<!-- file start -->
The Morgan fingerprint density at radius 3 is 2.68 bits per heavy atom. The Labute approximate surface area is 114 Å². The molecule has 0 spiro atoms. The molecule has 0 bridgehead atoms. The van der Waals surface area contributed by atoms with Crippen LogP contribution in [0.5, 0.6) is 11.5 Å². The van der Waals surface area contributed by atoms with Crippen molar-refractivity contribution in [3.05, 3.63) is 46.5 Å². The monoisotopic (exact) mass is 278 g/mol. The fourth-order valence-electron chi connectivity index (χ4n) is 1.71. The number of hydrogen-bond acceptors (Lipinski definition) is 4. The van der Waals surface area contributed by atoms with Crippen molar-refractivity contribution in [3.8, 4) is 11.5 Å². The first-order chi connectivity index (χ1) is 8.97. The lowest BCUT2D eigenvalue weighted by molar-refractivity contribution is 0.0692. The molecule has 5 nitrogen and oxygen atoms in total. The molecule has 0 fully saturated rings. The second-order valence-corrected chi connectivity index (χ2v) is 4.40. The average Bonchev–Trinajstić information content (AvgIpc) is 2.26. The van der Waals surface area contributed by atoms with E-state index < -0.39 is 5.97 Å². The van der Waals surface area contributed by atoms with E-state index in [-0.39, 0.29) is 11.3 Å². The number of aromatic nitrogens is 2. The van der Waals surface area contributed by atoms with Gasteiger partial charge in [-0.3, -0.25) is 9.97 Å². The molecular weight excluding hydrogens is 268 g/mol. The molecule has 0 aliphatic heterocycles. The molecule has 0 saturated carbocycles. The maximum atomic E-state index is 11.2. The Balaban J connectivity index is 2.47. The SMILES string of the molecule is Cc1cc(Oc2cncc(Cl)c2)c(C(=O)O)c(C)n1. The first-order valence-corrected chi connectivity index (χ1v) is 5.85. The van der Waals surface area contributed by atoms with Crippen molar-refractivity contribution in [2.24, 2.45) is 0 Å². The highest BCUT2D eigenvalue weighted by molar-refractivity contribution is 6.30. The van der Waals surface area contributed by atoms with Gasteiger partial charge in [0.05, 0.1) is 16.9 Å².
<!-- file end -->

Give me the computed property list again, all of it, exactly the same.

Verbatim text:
The Morgan fingerprint density at radius 3 is 2.68 bits per heavy atom. The Labute approximate surface area is 114 Å². The molecule has 0 spiro atoms. The molecule has 0 bridgehead atoms. The van der Waals surface area contributed by atoms with Crippen LogP contribution in [0.5, 0.6) is 11.5 Å². The van der Waals surface area contributed by atoms with Crippen molar-refractivity contribution in [3.05, 3.63) is 46.5 Å². The monoisotopic (exact) mass is 278 g/mol. The fourth-order valence-electron chi connectivity index (χ4n) is 1.71. The number of hydrogen-bond acceptors (Lipinski definition) is 4. The van der Waals surface area contributed by atoms with Crippen molar-refractivity contribution in [3.8, 4) is 11.5 Å². The first-order chi connectivity index (χ1) is 8.97. The lowest BCUT2D eigenvalue weighted by molar-refractivity contribution is 0.0692. The molecule has 5 nitrogen and oxygen atoms in total. The molecule has 0 fully saturated rings. The second-order valence-corrected chi connectivity index (χ2v) is 4.40. The average Bonchev–Trinajstić information content (AvgIpc) is 2.26. The van der Waals surface area contributed by atoms with E-state index < -0.39 is 5.97 Å². The van der Waals surface area contributed by atoms with E-state index in [-0.39, 0.29) is 11.3 Å². The number of aromatic nitrogens is 2. The van der Waals surface area contributed by atoms with Gasteiger partial charge in [-0.3, -0.25) is 9.97 Å². The molecular weight excluding hydrogens is 268 g/mol. The molecule has 0 aliphatic heterocycles. The molecule has 0 saturated carbocycles. The maximum atomic E-state index is 11.2. The Balaban J connectivity index is 2.47. The SMILES string of the molecule is Cc1cc(Oc2cncc(Cl)c2)c(C(=O)O)c(C)n1. The first-order valence-corrected chi connectivity index (χ1v) is 5.85. The van der Waals surface area contributed by atoms with Crippen molar-refractivity contribution in [2.24, 2.45) is 0 Å². The highest BCUT2D eigenvalue weighted by molar-refractivity contribution is 6.30. The van der Waals surface area contributed by atoms with Gasteiger partial charge in [0.05, 0.1) is 16.9 Å².